If you're at all invested in the comics business — fan, creator, critic, retailer — then yes, of course you're paying mind to the massive creative and business realignments, including muscular and savvy digital distribution initiatives, taking place at Marvel and DC.
Together those companies make eighty cents of every dollar in this business and in that respect they define the marketplace. Watching and interpreting these companies' wide influence has its rewards, however fleeting.
But I'm here to implore you to feed your soul every once in a while, because that's the real place where comic books anyone is going to give two fucks about come from.
In Ron Regé, Jr.'s Cartoon Utopia, the soul of comics finally has its moment in the sun in a glorious, defiant and hallucinatory reading experience that should be taught in universities (reputable ones anyway).
This is a man utterly unafraid to let his freak flag flap into the heavens.
This is an artist with something to say about why we care about comic books and where they could go if, somehow, commerce was amputated from the process entirely. This is an artist with a credible publisher like Fantagraphics behind him who knows his vision has to be seen and heard.
With this book, Ron Regé has emerged as comics' answer to Walt Whitman.
Yes, Cartoon Utopia has the exactly the same level of commitment, daring, clarity and resonance as Leaves of Grass, and I'm certain Whitman couldn't draw anywhere near this level. The art here vacuums you up with in a fascinating, pseudo-mystical illustrative tornado.
Pages that resemble mazes of complicated piles of ornately drawn typography intermingle with full-blown short stories that appear to advocate one esoteric philosophical position or another but instead simply entertain and energize with glorious, pure abandon, and some fairly hilarious slight-of-hand.
The juicier segments that stuck out for me were "The Incorruptible Diamond Body," a graphically rigid but pure-hearted metamorphosis tale, "I Believe in Magic," a waterfall of exceptional linework that recalls Art Spiegelman's earliest great work, and the piece that closes the book, "Peace Comic," a highly satisfying future-set fulfillment of the utopia promised in the book's title.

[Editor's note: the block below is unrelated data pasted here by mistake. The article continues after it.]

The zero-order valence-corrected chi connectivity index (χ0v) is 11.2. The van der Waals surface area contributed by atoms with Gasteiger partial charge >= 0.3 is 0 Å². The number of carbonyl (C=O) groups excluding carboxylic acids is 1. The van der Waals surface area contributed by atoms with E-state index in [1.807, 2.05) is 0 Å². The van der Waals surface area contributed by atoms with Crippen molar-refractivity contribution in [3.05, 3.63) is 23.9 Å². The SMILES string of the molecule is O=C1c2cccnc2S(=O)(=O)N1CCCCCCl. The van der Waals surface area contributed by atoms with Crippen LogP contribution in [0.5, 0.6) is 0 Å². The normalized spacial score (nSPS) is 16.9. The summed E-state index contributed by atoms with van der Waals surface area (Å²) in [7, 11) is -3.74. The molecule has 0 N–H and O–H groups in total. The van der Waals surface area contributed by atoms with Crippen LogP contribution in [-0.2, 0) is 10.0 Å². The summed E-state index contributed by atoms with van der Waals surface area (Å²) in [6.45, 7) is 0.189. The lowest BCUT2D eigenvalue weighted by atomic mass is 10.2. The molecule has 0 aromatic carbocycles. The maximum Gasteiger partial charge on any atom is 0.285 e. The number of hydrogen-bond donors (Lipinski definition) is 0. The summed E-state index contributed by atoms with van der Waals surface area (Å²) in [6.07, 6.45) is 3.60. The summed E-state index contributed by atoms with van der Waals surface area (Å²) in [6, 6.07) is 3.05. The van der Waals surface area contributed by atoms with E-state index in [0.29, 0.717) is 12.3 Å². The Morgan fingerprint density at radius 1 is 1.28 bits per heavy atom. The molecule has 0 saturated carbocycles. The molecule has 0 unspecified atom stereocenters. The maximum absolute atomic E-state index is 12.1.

Occasionally Regé takes a break from the lucid lunacy of this jam-packed sequential pages to offer a gentle poetic quotation or a humorous, exuberant pin-up. A favorite subject in Cartoon Utopia is "The Cartoon Utopia Marching Band," who appear in some full-page illustrations early in the book looking like demented, lazy eyed 19th century wooden figurines brought to life in some kind of half baked voodoo ceremony. These pages work beautifully, especially as punctuation for the author's deeper point about the possibilities of comics.
This is the real stuff, Regé's bold art/text juxtapositions implore on every jam-packed page, please don't be a coward. Dive in and experience it.
When an inviting and inclusive — but genre-less — message like that comes wrapped in a snazzily designed hardcover package, I tend to forget Marvel and DC even exist.
A word of warning: Cartoon Utopia is not quite a graphic novel or even a short story collection. It's much closer to a manifesto or a diary comic, but its almost-square trim size and dazzlingly colorful cover suggest something you don't see much of anymore — the concept album.
Thankfully, Regé's overarching concept — that a vivid and transcendent comic book experience is within our grasp, if we're willing — is not a hard one to understand at all.
R.J. Ryan is a Los Angeles-based writer best known for the 2010 graphic novel Syndrome. His next book with artist David Marquez, The Joyners in 3D, will be out later this year from Archaia.Find him at @RJRHQ on Twitter.